with permission.
      As in patients with cirrhosis and IBS, patients with Crohn disease present with gut microbiota dysbiosis and chronic mucosal inflammation, and they exhibit dysfunction of innate immunity, including immune-mediated bacterial killing.
      • Sartor R.B.
      Genetics and environmental interactions shape the intestinal microbiome to promote inflammatory bowel disease versus mucosal homeostasis.
      • Scribano M.L.
      • Prantera C.
      Use of antibiotics in the treatment of Crohn’s disease.
      Allelic variants in genes for numerous inflammatory mediators and mediators of the innate immune response have been linked to Crohn disease and associated immune dysfunction.
      • Sartor R.B.
      Genetics and environmental interactions shape the intestinal microbiome to promote inflammatory bowel disease versus mucosal homeostasis.
      • Scribano M.L.
      • Prantera C.
      Use of antibiotics in the treatment of Crohn’s disease.
      A double-blind, placebo-controlled clinical trial found that among patients with Crohn disease, those who had high levels of C-reactive protein (an immune mediator produced primarily in the liver and considered a marker of inflammation) were more likely to achieve disease remission after treatment with rifaximin 1600 mg/d than with placebo over 12 weeks (odds ratio, 6.0; 95% CI, 1.2-31.2; P=.03).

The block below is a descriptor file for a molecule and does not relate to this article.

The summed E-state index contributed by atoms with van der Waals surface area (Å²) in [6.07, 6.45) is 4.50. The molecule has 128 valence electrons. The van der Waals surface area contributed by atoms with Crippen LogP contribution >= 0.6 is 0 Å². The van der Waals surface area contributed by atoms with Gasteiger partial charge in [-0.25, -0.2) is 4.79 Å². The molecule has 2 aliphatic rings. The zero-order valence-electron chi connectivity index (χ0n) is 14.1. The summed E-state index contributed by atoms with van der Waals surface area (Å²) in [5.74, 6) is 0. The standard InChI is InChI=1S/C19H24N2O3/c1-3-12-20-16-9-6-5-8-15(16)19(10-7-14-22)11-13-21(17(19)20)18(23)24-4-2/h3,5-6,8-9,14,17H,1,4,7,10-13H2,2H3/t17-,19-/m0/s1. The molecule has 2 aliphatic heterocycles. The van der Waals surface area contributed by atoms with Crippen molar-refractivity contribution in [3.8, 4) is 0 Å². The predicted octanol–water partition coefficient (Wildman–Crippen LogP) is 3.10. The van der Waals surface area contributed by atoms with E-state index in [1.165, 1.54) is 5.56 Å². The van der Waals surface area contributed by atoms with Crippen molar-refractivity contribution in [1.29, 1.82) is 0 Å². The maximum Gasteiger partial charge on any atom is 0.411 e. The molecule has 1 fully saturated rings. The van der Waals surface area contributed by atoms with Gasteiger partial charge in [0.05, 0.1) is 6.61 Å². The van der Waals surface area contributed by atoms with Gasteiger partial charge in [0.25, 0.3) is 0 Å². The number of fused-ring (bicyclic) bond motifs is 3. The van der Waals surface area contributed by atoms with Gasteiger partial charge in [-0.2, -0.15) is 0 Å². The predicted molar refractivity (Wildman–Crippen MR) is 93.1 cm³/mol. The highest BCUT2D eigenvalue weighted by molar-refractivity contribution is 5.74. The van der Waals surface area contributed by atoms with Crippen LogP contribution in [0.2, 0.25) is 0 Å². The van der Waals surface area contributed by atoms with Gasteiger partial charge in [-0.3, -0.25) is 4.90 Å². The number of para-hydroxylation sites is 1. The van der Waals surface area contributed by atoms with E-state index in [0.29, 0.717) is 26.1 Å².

• D’Incà R.
      • Caccaro R.
      Measuring disease activity in Crohn’s disease: what is currently available to the clinician.
      • Prantera C.
      • Lochs H.
      • Campieri M.
      • et al.
      Antibiotic treatment of Crohn’s disease: results of a multicentre, double blind, randomized, placebo-controlled trial with rifaximin.
      These findings suggest that the mechanism of action of rifaximin in the treatment of Crohn disease is not restricted to direct antimicrobial effects in the small intestine but may involve modulation of innate immunity and the inflammatory response in the gastrointestinal tract. Overall, data continue to accumulate, supporting that rifaximin has a multifaceted mechanism of action with efficacy in various gastrointestinal disorders (Figure 4).
      Figure thumbnail gr4
      Figure 4Proposed mechanisms of action of rifaximin as a gut microenvironment modulator with cytoprotection properties and effects on various gastrointestinal conditions. HE = hepatic encephalopathy; IBS-D = diarrhea-predominant irritable bowel syndrome; TD = travelers’ diarrhea.